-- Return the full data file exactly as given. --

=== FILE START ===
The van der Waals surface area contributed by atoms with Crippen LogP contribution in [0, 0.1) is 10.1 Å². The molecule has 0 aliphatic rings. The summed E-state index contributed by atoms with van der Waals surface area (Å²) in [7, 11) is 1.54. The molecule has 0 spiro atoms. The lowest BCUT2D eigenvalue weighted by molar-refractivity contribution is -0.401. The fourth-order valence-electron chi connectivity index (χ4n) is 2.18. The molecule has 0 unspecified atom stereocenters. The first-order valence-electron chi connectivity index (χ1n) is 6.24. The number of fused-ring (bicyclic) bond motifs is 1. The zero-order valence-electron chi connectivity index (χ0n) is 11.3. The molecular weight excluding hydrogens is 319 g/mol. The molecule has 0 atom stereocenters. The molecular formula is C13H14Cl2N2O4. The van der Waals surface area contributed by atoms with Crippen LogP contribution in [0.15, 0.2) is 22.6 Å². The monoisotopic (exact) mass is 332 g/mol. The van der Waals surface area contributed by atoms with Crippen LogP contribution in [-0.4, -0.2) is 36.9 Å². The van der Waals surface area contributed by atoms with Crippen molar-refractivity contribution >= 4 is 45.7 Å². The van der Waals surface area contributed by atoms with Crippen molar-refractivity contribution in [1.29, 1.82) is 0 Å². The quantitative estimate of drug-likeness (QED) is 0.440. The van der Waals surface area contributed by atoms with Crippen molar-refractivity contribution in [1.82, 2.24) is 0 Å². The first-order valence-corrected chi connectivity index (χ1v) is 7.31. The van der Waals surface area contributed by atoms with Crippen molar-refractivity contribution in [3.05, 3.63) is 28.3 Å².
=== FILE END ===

The van der Waals surface area contributed by atoms with Crippen LogP contribution in [0, 0.1) is 10.1 Å². The molecule has 0 aliphatic rings. The summed E-state index contributed by atoms with van der Waals surface area (Å²) in [7, 11) is 1.54. The molecule has 0 spiro atoms. The lowest BCUT2D eigenvalue weighted by molar-refractivity contribution is -0.401. The fourth-order valence-electron chi connectivity index (χ4n) is 2.18. The molecule has 0 unspecified atom stereocenters. The first-order valence-electron chi connectivity index (χ1n) is 6.24. The number of fused-ring (bicyclic) bond motifs is 1. The zero-order valence-electron chi connectivity index (χ0n) is 11.3. The molecular weight excluding hydrogens is 319 g/mol. The molecule has 0 atom stereocenters. The molecular formula is C13H14Cl2N2O4. The van der Waals surface area contributed by atoms with Crippen LogP contribution in [0.15, 0.2) is 22.6 Å². The monoisotopic (exact) mass is 332 g/mol. The van der Waals surface area contributed by atoms with Crippen LogP contribution in [-0.4, -0.2) is 36.9 Å². The van der Waals surface area contributed by atoms with Crippen molar-refractivity contribution >= 4 is 45.7 Å². The van der Waals surface area contributed by atoms with Crippen molar-refractivity contribution in [1.29, 1.82) is 0 Å². The quantitative estimate of drug-likeness (QED) is 0.440. The van der Waals surface area contributed by atoms with Crippen molar-refractivity contribution in [1.82, 2.24) is 0 Å². The first-order valence-corrected chi connectivity index (χ1v) is 7.31. The van der Waals surface area contributed by atoms with Crippen molar-refractivity contribution in [3.05, 3.63) is 28.3 Å².